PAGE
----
April dates for DWP payments, benefits, pensions and cost of living top ups

As spring finally arrives in the UK after a long and difficult winter, the strain on household finances from exorbitant energy bills should begin to ease in the weeks to come.

The cost of living crisis remains acute but there was some good news for consumers in Jeremy Hunt’s Budget on 15 March, with the chancellor announcing that the energy price guarantee (EPG) – introduced by Liz Truss last September to ensure households paid no more than £2,500 for their electricity and gas, with the government subsidising the remainder permitted by Ofgem’s energy price cap – would be extended for a further three months.

Mr Hunt had been tempted to increase the EPG to £3,000 from 1 April, a considerably less generous offer that would have eased the burden on the state, but ultimately thought better of it.

“High energy bills are one of the biggest worries for families, which is why we’re maintaining the energy price guarantee at its current level,” the chancellor told parliament.

“With energy bills set to fall from July onwards, this temporary change will bridge the gap and ease the pressure on families, while also helping to lower inflation too.”

Without that help in place, the average household would have been paying an annualised bill of £4,279 between January and April but, because of the EPG, that was reduced to £2,500 with the government picking up the remaining £1,779.

Ofgem has since dropped the cap by 23 per cent to £3,280 for the second quarter of the year, with Mr Hunt’s decision meaning the public will continue to be shielded rather than pay that full amount while the state will be paying considerably less, more like £780 per household.

While that might sound like a positive development, the Energy Bill Support Scheme introduced by Rishi Sunak a year ago during his time in No 11 Downing Street expires at the end of March when the final £67 instalment of the £400 total hits bank accounts.

Campaigners like Citizens Advice chief executive Dame Clare Moriarty have warned that this change means many families could actually end up paying more despite the upturn in the national fortunes.

“The withdrawal of the Energy Bill Support Scheme will still mean the average monthly bill rises by £67 from April,” she said. “With millions already unable to afford their bills and energy prices set to remain high in the years ahead, the government must now look at long-term solutions to this problem.

“Many people, especially those on low incomes, will need ongoing support not only to pay their bills but to make their homes safer and warmer through improved energy efficiency.”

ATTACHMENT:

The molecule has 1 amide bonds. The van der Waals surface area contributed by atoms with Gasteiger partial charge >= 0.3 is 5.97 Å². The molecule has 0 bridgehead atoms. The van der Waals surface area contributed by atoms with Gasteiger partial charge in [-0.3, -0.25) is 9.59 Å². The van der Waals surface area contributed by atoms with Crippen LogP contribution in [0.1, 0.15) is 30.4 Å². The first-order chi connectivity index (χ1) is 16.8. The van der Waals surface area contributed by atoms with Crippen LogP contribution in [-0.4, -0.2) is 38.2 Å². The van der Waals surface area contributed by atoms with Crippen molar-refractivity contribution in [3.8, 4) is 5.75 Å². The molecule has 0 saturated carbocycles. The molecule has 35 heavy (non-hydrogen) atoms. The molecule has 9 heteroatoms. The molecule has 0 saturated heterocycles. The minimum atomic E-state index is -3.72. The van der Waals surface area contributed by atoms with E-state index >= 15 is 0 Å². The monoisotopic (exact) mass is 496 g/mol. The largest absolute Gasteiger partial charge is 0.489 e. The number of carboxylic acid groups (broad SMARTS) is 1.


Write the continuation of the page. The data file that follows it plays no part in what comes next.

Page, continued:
Sarah Coles, head of personal finance at Hargreaves Lansdown, agreed, commenting: “Unfortunately, we’re not out of the woods yet. The loss of the monthly discount from April is still going to hit hard as we’ll need to find an extra £67 each month from somewhere.

“Already 48 per cent of people are finding it difficult to pay their energy bills – rising to 54 per cent among those in their 30s and 40s. Meanwhile, more than one-in-20 have fallen behind on their bills (6 per cent). This rises to one-in-seven of the fifth lowest earners.

“For these people, the removal of the £67-a-month discount is going to mean even bigger bill nightmares.”

In addition, two more schemes that have provided financial help to low-income families this winter are also expiring at the end of March: both the Warm Home Discount and the Cold Weather Payment scheme will cease to apply.

On top of that, the UK rate of inflation remains in double figures at 10.1 per cent, keeping the cost of goods on supermarket shelves high, while the Bank of England’s Monetary Policy Committee has raised interest rates to 4 per cent.

Despite that gloomy context, the usual state support in the shape of benefits and pensions will be going out as usual in April, although it is worth bearing in mind that the arrival of the Easter weekend does complicate matters somewhat.

As Good Friday (7 April) and Easter Monday (10 April) are both bank holidays, anyone expecting to receive any of the following payments from the Department for Work and Pensions (DWP) on either of those dates will instead receive their money early on Thursday 6 April instead:

  • Universal credit

  • State pension

  • Pension credit

  • Disability living allowance

  • Personal independence payment

  • Attendance allowance

  • Carer’s allowance

  • Employment support allowance

  • Income support

  • Jobseeker’s allowance

If you are not expecting payment on either of those dates, you should be paid as normally and be unaffected by the slight disruption.

For more information on how and when state benefits are paid, please visit the government’s website.

It’s also worth bearing in mind that the DWP has announced that millions of households on low incomes will receive further cost of living support worth up to £1,350 this year.

Eight million eligible means-tested benefits claimants, including people on universal credit, pension credit and tax credits, will receive £900 in instalments from this spring, with the money going directly to bank accounts in three payments, the DWP has said.

There will also be a separate £150 payment for more than six million people with disabilities and an extra £300 for over eight million pensioners.

Here are the payment windows that have been announced:

  • £301 – First cost of living payment – during spring 2023

  • £150 – Disability payment – during summer 2023

  • £300 – Second cost of living payment – during autumn 2023

  • £300 – Pensioner payment – during winter 2023/4

  • £299 – Third cost of living payment – during spring 2024